2. Clarity of Moral Obligations — In the United States there are no approved alternatives to the vaccines manufactured using these cell lines. To reject these vaccines without satisfactory alternatives would be to expose our families and society to unacceptable disease risks.  When we compare our clear moral duty to care for our children to a much less certain moral duty to reject a vaccine because of potential complicity with abortion, the choice seems clear.
  3. Endorsng Evil — Unfortunately, some, like the Army sergeant mentioned above, are misinformed about the manufacturing process.  A fresh supply of embryonic tissue is not required to sustain vaccine production.  The cell cultures are self-propagating.  Therefore, accepting these vaccines does not endorse or encourage abortions being done today.  However, one concern is that pharmaceutical companies may seek new uses of aborted embryonic tissue.  Some hope to discourage this by use of a boycott of vaccines.  But unless many participate, a boycott will be futile.  If a boycott were to attract large numbers, public health could be threatened by a shutdown of an industry already operating on small margins.  A far better solution would be to enact legislation against unacceptable practices (e.g., the current federal ban on embryonic stem cell research).
  4. Cost and Benefits of Protest:  Do you recall seeing film clips of individuals burning themselves in protest over some issue?  Perhaps it attracted attention to the cause, but was the sacrifice necessary or effective?  I believe an effective protest against using cell cultures derived from abortion can be made without putting ourselves and our children at risk.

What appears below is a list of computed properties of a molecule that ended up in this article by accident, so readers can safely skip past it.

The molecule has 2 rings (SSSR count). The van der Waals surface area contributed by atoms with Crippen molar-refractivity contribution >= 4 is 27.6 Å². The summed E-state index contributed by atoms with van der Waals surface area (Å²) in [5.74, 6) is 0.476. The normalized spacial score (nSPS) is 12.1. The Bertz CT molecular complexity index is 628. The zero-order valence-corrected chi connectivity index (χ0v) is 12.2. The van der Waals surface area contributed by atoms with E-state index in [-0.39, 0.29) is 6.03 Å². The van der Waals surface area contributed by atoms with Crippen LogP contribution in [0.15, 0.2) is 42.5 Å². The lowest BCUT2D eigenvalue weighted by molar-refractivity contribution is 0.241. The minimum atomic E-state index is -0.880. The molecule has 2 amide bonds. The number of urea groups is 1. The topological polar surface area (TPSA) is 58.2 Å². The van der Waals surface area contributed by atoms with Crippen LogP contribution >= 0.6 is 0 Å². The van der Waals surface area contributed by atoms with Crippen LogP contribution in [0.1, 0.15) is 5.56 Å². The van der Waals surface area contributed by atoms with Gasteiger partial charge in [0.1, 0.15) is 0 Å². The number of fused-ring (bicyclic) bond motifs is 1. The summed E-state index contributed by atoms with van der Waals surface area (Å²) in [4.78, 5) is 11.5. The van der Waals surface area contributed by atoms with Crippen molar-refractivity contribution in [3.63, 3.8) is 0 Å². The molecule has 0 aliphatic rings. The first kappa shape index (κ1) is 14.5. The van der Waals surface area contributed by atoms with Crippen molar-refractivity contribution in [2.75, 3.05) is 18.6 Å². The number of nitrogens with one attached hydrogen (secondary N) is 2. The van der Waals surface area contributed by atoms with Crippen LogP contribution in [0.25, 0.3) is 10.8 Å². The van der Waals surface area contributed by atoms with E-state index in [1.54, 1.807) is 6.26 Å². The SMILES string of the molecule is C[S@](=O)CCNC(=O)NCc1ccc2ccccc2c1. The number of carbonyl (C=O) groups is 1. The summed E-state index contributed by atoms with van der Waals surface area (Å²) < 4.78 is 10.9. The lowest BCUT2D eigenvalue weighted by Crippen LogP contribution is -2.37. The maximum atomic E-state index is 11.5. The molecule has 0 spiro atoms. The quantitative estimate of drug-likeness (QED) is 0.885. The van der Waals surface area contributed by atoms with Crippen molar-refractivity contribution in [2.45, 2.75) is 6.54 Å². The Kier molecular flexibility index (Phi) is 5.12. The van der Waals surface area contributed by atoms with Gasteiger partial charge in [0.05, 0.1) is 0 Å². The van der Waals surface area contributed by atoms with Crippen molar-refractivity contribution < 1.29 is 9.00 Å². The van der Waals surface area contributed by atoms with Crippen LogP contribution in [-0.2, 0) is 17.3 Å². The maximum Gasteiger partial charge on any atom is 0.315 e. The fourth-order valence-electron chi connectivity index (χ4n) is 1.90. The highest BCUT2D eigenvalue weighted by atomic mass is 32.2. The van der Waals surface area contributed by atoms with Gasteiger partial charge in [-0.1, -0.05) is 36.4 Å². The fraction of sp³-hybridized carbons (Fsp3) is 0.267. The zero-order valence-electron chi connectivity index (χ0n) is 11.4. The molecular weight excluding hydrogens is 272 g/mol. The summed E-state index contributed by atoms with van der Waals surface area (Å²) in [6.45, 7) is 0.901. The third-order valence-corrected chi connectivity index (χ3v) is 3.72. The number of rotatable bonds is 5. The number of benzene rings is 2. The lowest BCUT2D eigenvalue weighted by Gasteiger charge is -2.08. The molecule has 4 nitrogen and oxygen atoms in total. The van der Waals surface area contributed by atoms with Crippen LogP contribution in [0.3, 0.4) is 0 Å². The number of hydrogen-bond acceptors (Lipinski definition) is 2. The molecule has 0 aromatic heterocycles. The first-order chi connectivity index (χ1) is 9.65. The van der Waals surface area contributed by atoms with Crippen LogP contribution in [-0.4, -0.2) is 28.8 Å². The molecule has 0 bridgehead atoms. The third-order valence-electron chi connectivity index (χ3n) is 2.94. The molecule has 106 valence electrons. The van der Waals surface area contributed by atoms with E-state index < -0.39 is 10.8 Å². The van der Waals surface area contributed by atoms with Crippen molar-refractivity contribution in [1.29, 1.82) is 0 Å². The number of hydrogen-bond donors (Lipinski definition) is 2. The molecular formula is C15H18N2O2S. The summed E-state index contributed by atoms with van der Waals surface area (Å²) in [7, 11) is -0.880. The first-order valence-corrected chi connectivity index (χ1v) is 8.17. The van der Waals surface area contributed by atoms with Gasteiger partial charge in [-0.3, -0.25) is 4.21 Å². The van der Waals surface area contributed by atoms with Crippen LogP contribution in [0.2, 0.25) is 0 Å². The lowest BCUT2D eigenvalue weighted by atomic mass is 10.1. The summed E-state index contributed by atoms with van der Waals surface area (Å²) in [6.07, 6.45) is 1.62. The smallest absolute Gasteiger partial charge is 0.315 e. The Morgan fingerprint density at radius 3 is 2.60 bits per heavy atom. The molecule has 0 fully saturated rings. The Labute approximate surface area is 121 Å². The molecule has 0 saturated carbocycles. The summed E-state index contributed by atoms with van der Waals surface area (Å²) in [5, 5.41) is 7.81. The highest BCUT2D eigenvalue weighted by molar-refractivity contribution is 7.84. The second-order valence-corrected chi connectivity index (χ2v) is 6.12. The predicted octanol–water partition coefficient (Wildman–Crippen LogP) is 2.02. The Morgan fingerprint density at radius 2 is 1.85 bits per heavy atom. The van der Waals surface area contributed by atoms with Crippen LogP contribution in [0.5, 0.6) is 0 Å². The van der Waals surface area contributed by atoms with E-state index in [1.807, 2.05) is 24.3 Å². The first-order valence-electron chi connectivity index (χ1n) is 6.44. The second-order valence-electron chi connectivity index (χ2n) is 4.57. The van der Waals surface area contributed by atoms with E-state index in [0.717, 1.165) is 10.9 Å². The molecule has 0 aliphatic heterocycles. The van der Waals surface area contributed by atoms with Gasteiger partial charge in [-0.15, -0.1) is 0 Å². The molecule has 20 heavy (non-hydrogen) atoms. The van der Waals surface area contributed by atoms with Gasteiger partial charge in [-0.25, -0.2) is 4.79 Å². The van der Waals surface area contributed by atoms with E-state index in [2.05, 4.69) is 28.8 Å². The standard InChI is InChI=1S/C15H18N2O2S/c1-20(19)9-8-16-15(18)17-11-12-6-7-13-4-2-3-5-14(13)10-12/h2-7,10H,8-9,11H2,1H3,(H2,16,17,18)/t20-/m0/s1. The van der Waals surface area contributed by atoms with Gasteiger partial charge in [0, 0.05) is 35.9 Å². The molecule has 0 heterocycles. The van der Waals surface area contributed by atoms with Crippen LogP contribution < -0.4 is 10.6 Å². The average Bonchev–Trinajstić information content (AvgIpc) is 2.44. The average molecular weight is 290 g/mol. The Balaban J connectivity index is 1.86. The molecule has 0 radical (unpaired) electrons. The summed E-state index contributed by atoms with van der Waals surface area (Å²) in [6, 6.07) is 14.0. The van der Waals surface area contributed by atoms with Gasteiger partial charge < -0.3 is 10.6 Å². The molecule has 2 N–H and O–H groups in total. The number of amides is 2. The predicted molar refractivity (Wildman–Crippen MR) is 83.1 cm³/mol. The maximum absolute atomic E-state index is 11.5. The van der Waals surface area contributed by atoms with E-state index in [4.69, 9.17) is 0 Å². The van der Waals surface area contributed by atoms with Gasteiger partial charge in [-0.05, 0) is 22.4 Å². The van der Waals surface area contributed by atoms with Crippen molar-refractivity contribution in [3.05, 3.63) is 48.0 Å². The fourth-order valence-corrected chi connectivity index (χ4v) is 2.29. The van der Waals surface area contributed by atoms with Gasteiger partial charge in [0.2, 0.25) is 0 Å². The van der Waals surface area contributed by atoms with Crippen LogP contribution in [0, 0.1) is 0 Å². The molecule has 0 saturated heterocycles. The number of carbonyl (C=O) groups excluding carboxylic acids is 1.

5. Intent is Important — It is relevant that those who accept vaccination for themselves or their children do so without any intention of endorsing abortion. The fact that there is a remote association with abortion does not establish moral culpability.
  6. Absence of Intrinsic Evil — Some protest the use of vaccines for other reasons (e.g., complications), but I found no one in this debate claiming that the vaccination itself is intrinsically evil.  Again, the concern regards linkage to acts done more than a generation ago.
  7. Temporal Relationship with the Act — In determining complicity, some ethicists distinguish between “immediate and mediate” and “proximate and remote” cooperation with the immoral act.  While at times confusing, these distinctions describe the degree of separation between two events that also separate their moral complicity.  These arguments are supportive of the opinion that someone can remain opposed to abortion without having to refuse vaccinations.  While time does not change the face of evil, it can separate us from being an accomplice.
  8. Applying Redemption — Since this debate seems mostly focused among those with religious convictions, adding a comment about redemption seems appropriate.  While never condoning evil acts so that good may result, the Judeo-Christian tradition teaches of a loving God Who seeks to make good out of evil.  A Christian does not reject the resurrection (good) because of its linkage to crucifixion (evil).  Though linked, participation in the good does not endorse the evil.  Neither does one need to reject the benefits of vaccination (good) solely because of its past linkage with abortion (evil).

My conclusion that it is morally permissible to accept these vaccinations despite their historical link to abortion does not diminish my concern about the use of cell cultures linked to abortion.  Such concerns should motivate the pharmaceutical industry to find morally acceptable alternatives.

Unfortunately, these arguments were not persuasive to the Army sergeant.  He was court-martialed — his sentence unknown to me.